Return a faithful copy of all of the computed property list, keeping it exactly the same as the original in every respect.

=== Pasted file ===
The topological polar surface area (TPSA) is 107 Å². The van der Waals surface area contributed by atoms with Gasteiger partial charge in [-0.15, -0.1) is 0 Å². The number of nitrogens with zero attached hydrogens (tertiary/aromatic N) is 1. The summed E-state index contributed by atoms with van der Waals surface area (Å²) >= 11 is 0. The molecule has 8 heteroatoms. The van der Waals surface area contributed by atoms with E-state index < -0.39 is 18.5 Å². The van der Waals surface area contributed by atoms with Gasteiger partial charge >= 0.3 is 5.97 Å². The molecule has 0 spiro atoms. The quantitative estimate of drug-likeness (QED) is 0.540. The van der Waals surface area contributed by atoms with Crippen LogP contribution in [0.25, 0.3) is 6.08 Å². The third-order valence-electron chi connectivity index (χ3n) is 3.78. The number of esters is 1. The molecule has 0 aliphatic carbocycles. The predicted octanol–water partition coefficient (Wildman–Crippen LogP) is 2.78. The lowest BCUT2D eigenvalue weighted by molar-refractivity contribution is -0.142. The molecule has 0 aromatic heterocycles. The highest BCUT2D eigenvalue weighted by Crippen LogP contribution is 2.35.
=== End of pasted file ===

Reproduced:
The topological polar surface area (TPSA) is 107 Å². The van der Waals surface area contributed by atoms with Gasteiger partial charge in [-0.15, -0.1) is 0 Å². The number of nitrogens with zero attached hydrogens (tertiary/aromatic N) is 1. The summed E-state index contributed by atoms with van der Waals surface area (Å²) >= 11 is 0. The molecule has 8 heteroatoms. The van der Waals surface area contributed by atoms with E-state index < -0.39 is 18.5 Å². The van der Waals surface area contributed by atoms with Gasteiger partial charge >= 0.3 is 5.97 Å². The molecule has 0 spiro atoms. The quantitative estimate of drug-likeness (QED) is 0.540. The van der Waals surface area contributed by atoms with Crippen LogP contribution in [0.25, 0.3) is 6.08 Å². The third-order valence-electron chi connectivity index (χ3n) is 3.78. The number of esters is 1. The molecule has 0 aliphatic carbocycles. The predicted octanol–water partition coefficient (Wildman–Crippen LogP) is 2.78. The lowest BCUT2D eigenvalue weighted by molar-refractivity contribution is -0.142. The molecule has 0 aromatic heterocycles. The highest BCUT2D eigenvalue weighted by Crippen LogP contribution is 2.35.